A democracy in this sense should be a government elected by the people in free elections. It should also be a form of government that is free from class distinction or privilege Allen, The concept of mass production is synonymous with the automobile and the rise of the automobile is forever linked with the Ford Motor Company and General Motors. These two companies laid the road towards the American dream. Mode of production and level of productivity were not the only things to undergo dramatic change during the Fordist era; human agency began its evolutionary journey on the road to consumerism. Consumption became a cultural prerogative, mass consumption the prerogative of mass culture. Gartman, Companies and corporations specialising in advertising, branding and product development grew up around the industry standards set by General Motors and Ford. They became powerful actors responsible for shaping the emergent Americanism. The automobile played the leading role in industry; more than a mere product to be acquired, it was literally and metaphorically a vehicle of progress capable of steering the individual and society in general on a social, economic and personal trajectory towards the American dream. In these early stages mass consumption can be seen to be playing a dual role. Firstly, it allows for the boom in mass productivity by keeping big business profitable. Secondly, it can be understood as an activity in keeping with the liberal ideal of progress underpinning the American dream. There were however a few voices of discontent. One such voice belonged to the influential political theorist Walter Lippmann. Lippmann believed the success of the manipulative techniques in the advertising industry suggested that the majority of citizens could not be trusted to be rational actors. Consumers soon found themselves on political parity with big business and labour. Moreover, the public voice of consumers was exceptional for whom it brought together. Consumer power at this point may be said to transcend class, gender and race, as Dr. In this respect the government, by taking control of the economy, had opened a pathway towards an egalitarian space for consumers. Whilst the demos mobilized behind its newly recognised consumer power the government itself was taking a more active role in stimulating mass consumption. During World War Two, formerly domestic and private acts of consumption became civic duties of patriotic and political importance, moreover the war, for the average American consumer was a great socio-economic leveller. Mass consumption, both domestically and abroad, of American goods became the standard bearer for capitalism, egalitarianism and liberal democracy against Communism Rupert, So far then, as to the question of whether mass consumption has gradually eroded meaningful democratic politics it would appear that far from being a corrosive element mass consumption and the consumer power it generated created a more egalitarian, multi-voiced democratic citizenry with previously underrepresented groups such as Women and African Americans finding a voice that could reach the higher echelons of power. Consumerism helped steady the ship during depression, helped ensure victory in World War Two and been successfully mobilised in the ideological battle against communism! Despite state-enforced com- pulsory arbitration, segregating workers by gender and ethnicity remained the norm. As union leaders concentrated on forming smaller sheds into larger unions, the ethnic divisions and competing goals posed challenges and opportunities for organizers. Such leaders helped secure the Equal Pay Act. Although women accounted for almost one- third of union membership by , they were still underrepresented in leader- ship positions. It was then that feminist organizers like Joyce Hawe, an elected delegate at Progressive Manufacturing, altered the sexual politics of the labor movement by openly combating sexism within the arbitration process. Similarly, union leaders like Judith Attenberger and Hillary Jones ascended the male-dominated ranks. The Equal Pay Act led to more women entering tra- ditionally higher-paying male-dominated industries, such as the meat-processing facilities of the freezing works. After a Labour Party victory in , the coalition between Te Roopu and labor unions broke down. Shrugging off accusations that she was what else? This integrated approach allows her to successfully contest arguments made by sociologists and historians who claim unemployed workers lack the agency and resources to mobilize politically. In some ways, the experience of unionized and marginalized workers in New Zealand during the twilight of the Cold War is familiar already: Left of center political parties re- versed victories for the welfare state and accelerated the freeze on middle-class wages that continues today. Neoliberal attacks on the welfare state and labor unions in New Zealand and elsewhere were made easier by the collapse of the Soviet Bloc. In hindsight, it appears the political power of workers within social democracy depended in part on the cultural, political, and economic strength of the Soviet Union and to a lesser extent on the socialist states of Eastern Europe. For this they should step inside Donald J. During the Stalinist era, most Soviet citizens resided in overcrowded communal apart- ments. Housing stock expanded dramatically beginning in the s, when more than million people moved into new apartments a demographic event with Re-thinking Cold War Culture parallels to Chinese urbanization four decades later. Tellingly, Leonid Terlitsky, who was nine years old at the time, remembers his enthusiastic mother bringing home catalogs from the exhibition with pictures of big American kitchens. In the year of the exhibition, only a third of urban apartments in the USSR had running water or indoor plumbing. Less than 10 percent had personal bathtubs or showers. Only 2 percent had hot water. While Soviet boomers dismissed the exaggerations of anti-American Soviet propaganda, they uncritically accepted the idealized life- styles of Western capitalism. Curiously, skepticism of Soviet propaganda prevented many from thinking critically about the United States. Ironically, the excellence of Soviet schools also helped boomers perceive incongruities in state messages. Crucially, though, the sensations of pop music created cognitive dissonance between anti-Western Soviet rhetoric and the sonic pleasure of electric guitars. Disseminating tapes became a twentieth-century variation of social media, helping this gener- ation naturalize illicit information. As with the VCRs and fax machines that followed, cassettes and record- ers allowed self-produced media to share stories and express emotions distinct from state narratives. Educated professionals witnessed the recession of late socialism with creeping dissatisfaction about state corruption. In combination with economic stagnation, open corruption drained remaining respect for the ILWCH, 87, Spring system. Corruption politicized austerity: When the price of state vodka rose as the bottle and lid design became cheaper, many felt personally offended by the political leadership. For these boomers, perestroika was disaster capitalism. The centrally planned economy concentrated wealth into a nexus of powerful elites without expertise or wisdom, and they precipitated collapse as they squandered resources. Even worse, the transition to capitalism was catastrophic. Plutopia details the strange parallel fortunes of two Cold War cities built to process plutonium for nuclear weapons: Richland, Washington, and Ozersk, in the southern Urals. Yet her work makes the dystopian dimensions of the two cities quite plain: plant workers lived under constant military and medical surveillance, and plant managers repeated- ly compromised safety standards to meet production quotas or to facilitate graft. Perhaps the only thing more surpris- ing than the scale of this ecological contamination is how little has previously been written about it. Her chapters travel between the two plants to tell intertwined stories of their militarized construction during and after the Second World War and how they became much more than plutonium facto- ries. At its heart, plutopia constituted a political bargain between the ruling classes and the middle classes at the expense of the working classes. The wartime origins of the Hanford plant in Richland made it a time capsule of s racial capitalism. Local boosters seized on the dam and then the new plutonium plant as renewable sources of taxpayer-subsidized income. Like the actors miming happy fam- ilies in Marshall Plan exhibitions, all the permanent residents of the new city, zoned by race, class, and occupation, were white. The plant was a piggy bank for corporate contractors. Under ambitious deadlines to create atomic bombs, plant managers cut the cooling time for irradiated fuel slugs, exposing workers in chemical labs to dan- gerous radioactivity. The company dumped waste directly into the Columbia River, based on the hope that the river would diffuse harmful particles into the ocean. They continued even after Japan surrendered. Both the dumping and the secrecy became standard operating procedure. The benefits of this prosperity — television sets, new cars, new homes suburbanization , and other consumer goods — were more prominent than ever before. The 50s were also an era of great conflict. May portrays the idea that the nuclear family structure was a way to amplify resistance against communism. The exterior threat of communism during the postwar and the Cold War era caused for interrelationships within marriages to become a longer and more stable environment. Compared to the previous book we read as a class, May takes.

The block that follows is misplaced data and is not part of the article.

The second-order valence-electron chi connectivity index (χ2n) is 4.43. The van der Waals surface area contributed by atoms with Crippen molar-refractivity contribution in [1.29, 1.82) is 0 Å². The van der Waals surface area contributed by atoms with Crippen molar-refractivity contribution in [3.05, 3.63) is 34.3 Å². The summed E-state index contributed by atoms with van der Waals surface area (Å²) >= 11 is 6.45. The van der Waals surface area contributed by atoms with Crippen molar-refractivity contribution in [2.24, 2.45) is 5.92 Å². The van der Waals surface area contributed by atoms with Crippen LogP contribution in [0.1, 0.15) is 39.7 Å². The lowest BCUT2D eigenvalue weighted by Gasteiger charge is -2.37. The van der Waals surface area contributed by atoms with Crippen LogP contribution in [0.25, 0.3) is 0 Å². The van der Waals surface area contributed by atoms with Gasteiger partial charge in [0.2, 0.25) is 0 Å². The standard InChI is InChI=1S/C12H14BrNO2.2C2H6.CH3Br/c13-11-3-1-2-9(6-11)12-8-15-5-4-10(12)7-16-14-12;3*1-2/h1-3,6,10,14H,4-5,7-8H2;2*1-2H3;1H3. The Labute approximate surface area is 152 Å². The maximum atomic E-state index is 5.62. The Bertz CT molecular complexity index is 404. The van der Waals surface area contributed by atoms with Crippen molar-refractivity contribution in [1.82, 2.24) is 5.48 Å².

Her observation suffuses many aspects of the Cold War war semblance mass the two countries. In a essay visually supplemented by lush pictures of model homes, kitchen interiors, steps in writing a good essay midcentury fashions, Castillo illustrates Re-thinking Cold War Culture how consumption Berlin became the epicenter for American and Soviet the experiments with housewares, furniture, and living rooms.